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Meet With Israel? Palestinians Can’t Meet With Themselves

While President Obama is still trying to pressure Israel to bow to his dictates about borders in order to entice the Palestinians to negotiate, the beneficiaries of his bullying of the Jewish state can’t even meet with themselves. Several weeks after the Fatah and Hamas factions signed a unity agreement in Egypt, the two groups are still bickering over the composition of a Palestinian government. Palestinian Authority head and Fatah leader Mahmoud Abbas was supposed to meet with Hamas head Khaled Meshal on Tuesday, but the meeting has been canceled.

One of the main points of contention between the two has been whether Salam Fayyad would remain as prime minister in a future government. The American-educated Fayyad is a favorite of the West and is seen as having made some progress in trying to rid the PA of the mafia-style corruption that characterized its governance. Hamas claims to hate Fayyad because of his role in arresting and torturing its members in the West Bank. But since Fayyad is not generally believed to have control of the various security services run by Fatah, this is a smoke screen for other objections. Hamas’ real problem with Fayyad is his focus on state building and the economy that puts the conflict with Israel on the back burner.

What this argument illustrates is the unity government with Hamas is more than a problem of symbolism. Inviting the Islamist terrorist group into the tent means not only that the PA will be compromised by their presence but it will also necessitate the abandonment of the men and the ideas that give any hope a Palestinian state will seek to live in peace alongside Israel.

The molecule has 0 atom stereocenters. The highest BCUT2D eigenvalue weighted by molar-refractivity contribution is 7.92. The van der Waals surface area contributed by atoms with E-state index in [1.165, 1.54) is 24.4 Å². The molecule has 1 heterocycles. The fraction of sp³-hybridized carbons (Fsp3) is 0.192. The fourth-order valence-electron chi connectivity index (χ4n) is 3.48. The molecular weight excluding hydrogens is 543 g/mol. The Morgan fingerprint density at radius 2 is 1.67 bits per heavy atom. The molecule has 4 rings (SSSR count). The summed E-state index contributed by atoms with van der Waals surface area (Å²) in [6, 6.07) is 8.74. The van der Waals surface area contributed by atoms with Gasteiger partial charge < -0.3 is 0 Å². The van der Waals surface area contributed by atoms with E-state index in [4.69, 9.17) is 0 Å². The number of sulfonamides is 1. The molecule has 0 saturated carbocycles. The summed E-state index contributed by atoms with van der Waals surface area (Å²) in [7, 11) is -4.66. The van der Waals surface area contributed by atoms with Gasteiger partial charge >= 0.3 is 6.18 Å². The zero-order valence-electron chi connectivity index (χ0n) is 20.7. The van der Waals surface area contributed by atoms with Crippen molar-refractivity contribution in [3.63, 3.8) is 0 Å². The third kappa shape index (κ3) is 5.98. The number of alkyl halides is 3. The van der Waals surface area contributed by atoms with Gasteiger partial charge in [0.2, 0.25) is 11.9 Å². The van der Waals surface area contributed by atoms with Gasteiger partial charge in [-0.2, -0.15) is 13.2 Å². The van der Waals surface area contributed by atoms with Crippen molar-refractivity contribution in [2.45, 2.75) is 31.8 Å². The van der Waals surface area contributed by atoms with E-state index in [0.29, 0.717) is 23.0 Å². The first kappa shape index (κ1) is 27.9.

But all this is mere detail to an Obama administration obsessed with the idea of bringing the Israeli government to its knees. To them it doesn’t matter the Palestinians not only won’t negotiate in good faith with Israel; they can’t. As Jackson Diehl writes in today’s Washington Post, Abbas appears even less interested than his predecessor Yasir Arafat in making concessions for peace. But Obama’s “superpower chutzpah” leads him to think he can make peace happen because he says so.

As Diehl writes, the administration is afflicted with a curious pattern of behavior–timorous when speaking to dictators like Bashar Assad of Syria but overbearing and arrogant with its democratic ally Israel. But this is no less odd than its unwillingness to understand the extremist dynamic of Palestinian politics that renders Obama’s peace parameters science fiction.


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